ICN Investigative Techniques Handbook for Merger Review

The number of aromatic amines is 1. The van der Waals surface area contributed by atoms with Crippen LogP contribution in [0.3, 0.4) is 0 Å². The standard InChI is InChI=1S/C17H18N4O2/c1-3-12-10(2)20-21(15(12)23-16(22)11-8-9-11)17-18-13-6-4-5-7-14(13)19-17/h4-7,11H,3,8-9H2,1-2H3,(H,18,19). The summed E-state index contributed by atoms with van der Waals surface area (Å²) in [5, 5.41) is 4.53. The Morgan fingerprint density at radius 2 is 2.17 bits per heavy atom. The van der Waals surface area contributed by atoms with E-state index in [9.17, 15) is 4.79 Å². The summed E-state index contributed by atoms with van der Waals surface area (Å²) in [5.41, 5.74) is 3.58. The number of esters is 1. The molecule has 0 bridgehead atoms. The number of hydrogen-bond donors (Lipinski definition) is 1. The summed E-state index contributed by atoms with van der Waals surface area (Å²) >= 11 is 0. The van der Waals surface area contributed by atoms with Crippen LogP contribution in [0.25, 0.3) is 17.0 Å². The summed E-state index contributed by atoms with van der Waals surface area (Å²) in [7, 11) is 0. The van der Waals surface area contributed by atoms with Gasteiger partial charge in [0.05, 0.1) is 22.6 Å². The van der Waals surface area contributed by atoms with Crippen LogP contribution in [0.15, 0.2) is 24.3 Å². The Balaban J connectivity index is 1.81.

This Handbook is one step in that path. It is the result of a three-year effort by the members of the Investigative Techniques Subgroup of the Merger Working Group (see Annex 1 for a list of Subgroup members). The chapters appearing in this Handbook are updated versions of articles published on the ICN website in 2004. The materials were composed, compiled and reviewed by all of the subgroup members, and the Handbook represents the collective experience of the group with investigative tools and techniques used in merger review. The legal and economic importance of effective merger review via the use of suitable investigation techniques cannot be overemphasized. From a legal perspective, our basic duty in the merger process is to investigate proposed mergers and acquisitions to determine – empirically not theoretically – whether they may substantially harm competition. The ability to determine whether a merger likely will create or enhance market power is dependent upon the use of appropriate investigative tools. The importance of having appropriate tools to obtain information relevant to the review of proposed transactions is recognized by the ICN in its Recommended Practice on Competition Agency Powers, proposed for adoption in Bonn, which advocates that “Competition Agencies should be provided with appropriate investigative tools and mechanisms by which the agency can compel merging and third parties to produce relevant information, for example, by providing the competition agency with the ability to seek effective sanctions for non-compliance with formal requests for documents, testimony and other information.” From an economic standpoint, mergers have an immediate effect on the structure of the market, and prohibiting potentially damaging mergers is an effective way to prevent the creation of market power. On the other hand, the cost to the merging firms, consumers and other market participants of a wrong decision can be substantial. The use of appropriate investigation techniques to evaluate the competitive concerns a merger can raise – using the right tools for the job – is crucial to reach the “correct” decision as quickly and efficiently as possible. In addition, common knowledge of the techniques used by the agencies can increase certainty in the market, as firms know what to expect when submitting a merger request. The objectives of this Handbook are to inform ICN members of the various tools and techniques used in merger review as well as to help members organize and use their